Weekly Standard Online
October 22, 2009
by Jaime Daremblum
Several decades after its founding as the Western Hemisphere's premier democratic forum, the Organization of American States (OAS) is in danger of becoming irrelevant. As a former Latin America diplomat, I say this with great regret. The OAS should be a powerful vehicle for defending democracy and promoting regional cooperation. Yet, it has been weakened and corrupted by poor leadership and structural deficiencies.
The poor leadership has come from José Miguel Insulza, a Chilean socialist who has served as secretary general of the OAS since 2005. Insulza has politicized the institution and pursued ideological causes that have little (if any) connection to Latin America's most pressing challenges. Earlier this year, for example, Insulza spearheaded an aggressive movement to end Cuba's 47-year-old suspension from the OAS. I have never seen the organization so energized over a single issue. In early June, Insulza and his allies got their way, as the ban on Cuban membership was lifted (though the island was not formally readmitted).
According to its charter, one of the "essential purposes" of the OAS is "to promote and consolidate representative democracy." Yet at a time when democracy is being rolled back in several of its member countries, the OAS has been preoccupied with embracing a Communist dictatorship--a dictatorship that says it has no interest in joining the democratic club.
Under Insulza, the OAS's priorities have been skewed by ideological biases. Across Latin America, politicians have been loudly critical of the U.S. embargo against Cuba; but they have been remarkably silent about the sustained attacks on democracy in Venezuela, Bolivia, Nicaragua, and Ecuador. Indeed, while the Cuba embargo has become a cause célèbre for the Latin American left, the anti-democratic policies of Hugo Chávez and his populist cronies have been greeted with a collective shrug.
If the OAS is unwilling to stand up for democracy in its member countries, then it is no longer a serious organization. What is happening today in Venezuela, Bolivia, Nicaragua, and Ecuador represents a sharp reversal of hard-fought democratic gains. Yet too many OAS members seem blinded by ideology. Latin American officials waged a forceful campaign to lift the OAS ban on Cuba. They have hardly lifted a finger to support besieged democrats in Caracas and Managua. Sadly, the institution's stated commitment to democracy has become a bad joke--and Insulza has done nothing to salvage it.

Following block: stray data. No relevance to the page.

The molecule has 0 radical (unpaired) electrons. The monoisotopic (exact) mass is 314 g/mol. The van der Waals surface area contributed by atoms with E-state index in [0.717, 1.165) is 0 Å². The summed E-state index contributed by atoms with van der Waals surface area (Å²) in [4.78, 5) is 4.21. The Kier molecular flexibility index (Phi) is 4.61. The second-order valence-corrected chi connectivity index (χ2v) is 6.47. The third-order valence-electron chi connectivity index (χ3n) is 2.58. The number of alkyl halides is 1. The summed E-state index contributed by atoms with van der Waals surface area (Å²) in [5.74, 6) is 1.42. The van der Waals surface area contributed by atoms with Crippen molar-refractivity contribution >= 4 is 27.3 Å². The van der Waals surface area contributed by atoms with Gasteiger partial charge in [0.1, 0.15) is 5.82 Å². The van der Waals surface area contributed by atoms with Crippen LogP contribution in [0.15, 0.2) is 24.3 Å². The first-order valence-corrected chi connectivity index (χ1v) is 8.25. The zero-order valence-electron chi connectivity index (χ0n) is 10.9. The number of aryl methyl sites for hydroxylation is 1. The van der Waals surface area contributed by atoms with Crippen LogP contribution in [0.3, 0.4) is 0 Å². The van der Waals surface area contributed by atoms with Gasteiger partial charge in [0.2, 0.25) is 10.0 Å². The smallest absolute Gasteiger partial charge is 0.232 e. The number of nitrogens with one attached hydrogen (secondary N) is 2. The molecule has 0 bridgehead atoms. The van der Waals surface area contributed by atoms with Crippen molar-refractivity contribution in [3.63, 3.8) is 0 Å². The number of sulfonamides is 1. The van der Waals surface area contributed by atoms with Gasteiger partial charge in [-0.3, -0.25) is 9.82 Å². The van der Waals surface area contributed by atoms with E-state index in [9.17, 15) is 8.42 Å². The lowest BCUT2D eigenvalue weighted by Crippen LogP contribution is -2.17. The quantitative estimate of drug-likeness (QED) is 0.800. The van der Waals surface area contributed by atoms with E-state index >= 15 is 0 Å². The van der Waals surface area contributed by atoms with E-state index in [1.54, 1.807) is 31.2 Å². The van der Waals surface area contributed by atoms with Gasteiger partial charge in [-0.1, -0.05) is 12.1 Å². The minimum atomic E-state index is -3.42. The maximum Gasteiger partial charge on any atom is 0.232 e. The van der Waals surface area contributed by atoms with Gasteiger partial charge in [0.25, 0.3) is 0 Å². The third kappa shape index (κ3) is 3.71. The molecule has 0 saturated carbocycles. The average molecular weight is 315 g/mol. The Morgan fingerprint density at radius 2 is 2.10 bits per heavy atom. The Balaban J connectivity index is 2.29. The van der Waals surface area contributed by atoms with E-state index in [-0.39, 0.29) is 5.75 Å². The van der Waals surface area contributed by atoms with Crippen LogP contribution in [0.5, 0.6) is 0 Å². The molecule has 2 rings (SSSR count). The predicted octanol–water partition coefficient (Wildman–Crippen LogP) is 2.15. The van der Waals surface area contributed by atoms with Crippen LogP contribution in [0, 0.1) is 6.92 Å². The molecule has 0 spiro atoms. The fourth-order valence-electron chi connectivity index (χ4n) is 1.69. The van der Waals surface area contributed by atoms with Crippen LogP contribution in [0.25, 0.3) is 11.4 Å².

Besides being overly ideological, Insulza has also been ineffective. He failed to defuse the Honduran political crisis before it exploded with Manuel Zelaya's removal from office on June 28. Even a casual observer of Honduran affairs could have seen that real trouble was brewing, and that President Zelaya's irresponsible behavior was leading to a showdown. After Zelaya's exile, Insulza was utterly intransigent and failed to work constructively with the interim Honduran government to resolve the crisis. He ignored Zelaya's crimes against the Honduran constitution and insisted that the exiled Chávez acolyte immediately be restored as president. When Honduras refused to comply, it was suspended from the OAS.
As of this writing, the negotiations to solve the political crisis in Honduras remain deadlocked. In all likelihood, if the dispute is eventually settled, most of the credit will belong to the Honduran people, a heroic nation willing to make compromises in hopes of achieving a democratic and just resolution. In any event, the elections next November should provide a legitimate end to the internal conflict. Meanwhile, the OAS has been rigid and unyielding, not to mention unrealistic in its demands.
While Insulza has been a disastrous OAS chief, the institution suffers from structural deficiencies that he did not create. Each of the 34 member countries (there are currently 33 active members, given the suspension of Honduras) has equal voting weight. In other words, regional giants and economic powerhouses such as Brazil and Mexico wield the same voting power as tiny island-nations. The smaller, poorer countries often neglect broader hemispheric concerns and instead pursue their own interests, which typically involve oil and economic aid.
The OAS makes decisions by "consensus," meaning that a tyranny of the minority can paralyze its operations. A single country--no matter how small its population or absurd its arguments--can prevent the institution from executing an important decision. These days, all decisions are effectively subject to the approval of Hugo Chávez, who has used economic assistance or ideological outreach to gain major influence over the votes of at least 20 member countries, including Bolivia, Nicaragua, Ecuador, Argentina, Paraguay, and most Caribbean nations. In addition to these problems, the OAS is plagued by a cumbersome and unaccountable bureaucracy that often stifles significant action.
It is a shame that such an important organization has sacrificed its credibility and forfeited much of its moral authority. Now more than ever, the hemisphere needs a strong multilateral institution dedicated to upholding democratic values. The growing irrelevance of the OAS is good news for Latin America's aspiring autocrats. It is bad news for everyone else.
Ambassador Jaime Daremblum is a Hudson Institute Senior Fellow and directs the Center for Latin American Studies.
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